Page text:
Worcester Boys Club Building Redevelopment Breaks Ground

Project brings affordable senior housing to downtown Worcester, restores a landmark.

November 29, 2023

Rendering of a multi-story building.

Worcester Mayor Joseph Petty, Massachusetts Secretary of Housing and Livable Communities Ed Augustus, WinnCompanies executives, VHB team members, and other state and local officials gathered November 2 to celebrate a Worcester success story—the future transformation of the historic Worcester Boys Club building into affordable apartments for adults 55 and older.

Built in 1929, the iconic 16 Salisbury Street property anchored the once buzzing Lincoln Square, serving city youth as a community center and then as a vocational high school. As redevelopment revived the neighborhood, the building languished vacant from 2006 until WinnDevelopment bought it in 2019. Beyond saving a treasured landmark, this $52 million adaptive reuse project advances Worcester’s goal of a diversity of residents participating in the City’s resurgence.

In its new incarnation as the downtown area’s first designated senior housing, the development will offer 80 affordable apartment homes, 16 housed in the original four-story, 48,000-square-foot building and 64 in an adjoining new 63,000-square-foot building. Eleven of the apartments will be reserved for residents with disabilities. Sixty-eight units will be priced for residents who earn up to 60 percent of the area median income and 12 for those who earn up to 30 percent the area median income.

Once part of a trio of neglected buildings creating a formidable barrier to downtown access that Worcester’s former City Manager dubbed the “Berlin Wall,” the development will help reactivate the gateway to the fast-rebounding Salisbury Street cultural district. Along with walking access to area attractions and public transit, residents will enjoy state-of-the art amenities, including library reading rooms and a fitness center.

“We’re pleased to be moving forward with this development after persevering through a variety of challenges over the years,” said WinnCompanies CEO Gilbert Winn via BLDUP. “By combining our adaptive reuse and new construction expertise, this project will give new life to a magnificent historic building, provide much-needed senior housing in a great location, and reinvigorate a key gateway to Worcester’s downtown.”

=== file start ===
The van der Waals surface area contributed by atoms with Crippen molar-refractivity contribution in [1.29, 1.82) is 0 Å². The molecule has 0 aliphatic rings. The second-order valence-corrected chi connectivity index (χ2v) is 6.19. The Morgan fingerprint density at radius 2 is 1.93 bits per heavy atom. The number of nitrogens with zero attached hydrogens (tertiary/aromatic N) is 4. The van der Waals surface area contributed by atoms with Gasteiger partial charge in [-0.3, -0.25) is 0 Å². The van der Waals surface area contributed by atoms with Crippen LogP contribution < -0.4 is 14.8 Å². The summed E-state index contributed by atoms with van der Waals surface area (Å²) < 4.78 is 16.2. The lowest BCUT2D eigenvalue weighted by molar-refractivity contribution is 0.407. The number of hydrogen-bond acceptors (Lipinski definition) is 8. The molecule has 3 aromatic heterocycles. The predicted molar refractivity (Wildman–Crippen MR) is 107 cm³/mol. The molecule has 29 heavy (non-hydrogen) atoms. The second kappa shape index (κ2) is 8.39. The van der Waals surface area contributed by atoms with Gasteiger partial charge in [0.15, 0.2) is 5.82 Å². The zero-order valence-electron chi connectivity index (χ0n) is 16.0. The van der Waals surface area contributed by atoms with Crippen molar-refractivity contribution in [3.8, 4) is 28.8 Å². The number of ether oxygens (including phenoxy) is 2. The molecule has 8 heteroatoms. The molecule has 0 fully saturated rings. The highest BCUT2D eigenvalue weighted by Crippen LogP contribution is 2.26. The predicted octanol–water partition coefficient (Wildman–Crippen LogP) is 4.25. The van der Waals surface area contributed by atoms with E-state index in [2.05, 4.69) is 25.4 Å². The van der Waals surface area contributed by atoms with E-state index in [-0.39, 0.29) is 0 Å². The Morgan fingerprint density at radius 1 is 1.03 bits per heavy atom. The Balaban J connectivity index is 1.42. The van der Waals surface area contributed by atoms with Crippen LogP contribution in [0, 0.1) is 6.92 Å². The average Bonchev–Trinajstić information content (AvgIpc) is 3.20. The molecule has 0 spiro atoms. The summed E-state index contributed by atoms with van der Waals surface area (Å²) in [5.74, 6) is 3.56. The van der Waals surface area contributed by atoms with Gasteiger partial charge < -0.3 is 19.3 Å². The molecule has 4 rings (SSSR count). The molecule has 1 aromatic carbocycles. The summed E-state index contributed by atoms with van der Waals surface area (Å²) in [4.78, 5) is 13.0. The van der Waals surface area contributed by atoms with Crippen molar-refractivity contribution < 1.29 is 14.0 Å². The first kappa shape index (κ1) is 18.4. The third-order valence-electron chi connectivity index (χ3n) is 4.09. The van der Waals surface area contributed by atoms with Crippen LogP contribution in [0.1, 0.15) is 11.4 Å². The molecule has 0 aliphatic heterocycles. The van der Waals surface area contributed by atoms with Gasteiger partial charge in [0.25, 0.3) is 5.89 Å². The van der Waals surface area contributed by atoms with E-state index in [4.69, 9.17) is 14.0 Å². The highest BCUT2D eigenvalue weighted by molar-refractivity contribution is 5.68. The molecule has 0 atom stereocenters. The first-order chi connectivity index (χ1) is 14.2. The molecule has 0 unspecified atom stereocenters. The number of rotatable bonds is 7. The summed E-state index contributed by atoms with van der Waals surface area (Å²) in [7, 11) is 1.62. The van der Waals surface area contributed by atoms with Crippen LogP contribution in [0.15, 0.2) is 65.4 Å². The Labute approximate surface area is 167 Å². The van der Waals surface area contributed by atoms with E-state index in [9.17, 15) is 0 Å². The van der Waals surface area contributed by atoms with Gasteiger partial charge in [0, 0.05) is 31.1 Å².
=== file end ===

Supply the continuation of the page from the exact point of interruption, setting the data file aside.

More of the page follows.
For years, developers had passed on the Boys Club redevelopment, deeming it a poor investment because of its small 0.35-acre footprint and lack of parking. Drawing on VHB’s engineering acumen and their joint success in repurposing the adjacent Voke Lofts site, WinnDevelopment took a creative approach to the new addition that makes the project economically viable. The developer obtained air rights above the Johnson Tunnel that runs under Lincoln Square and bought a portion of the abandoned Prescott Street. VHB worked initially with Cutler Associates and then with Maugel DeStafano Architects to design an innovative “podium” structure that straddles the tunnel, with parking on the ground level—what will be the City’s first air rights construction project. A glass walkway connects the new building to the Boys Club building.

“Making a very challenging project site workable required out-of-the-box thinking and close collaboration among all the project team members. There was a lot more to this project than a straightforward building renovation, but the work—especially the problem-solving aspect—has been rewarding and the end result will be a real win for the City,” said Rich Whitehouse, Jr., ENV SP, VHB’s project manager.

The City has enthusiastically endorsed the project, beginning with a unanimous Planning Board vote to greenlight it and the first-ever grant awarded by Worcester’s newly established Affordable Housing Trust Fund. Construction is expected to begin in early 2024 and be completed in the second half of 2025.

For more information about this and other VHB adaptive reuse projects, visit our asset repositioning page or contact Rich Whitehouse.

People smiling with hard hats and shovels.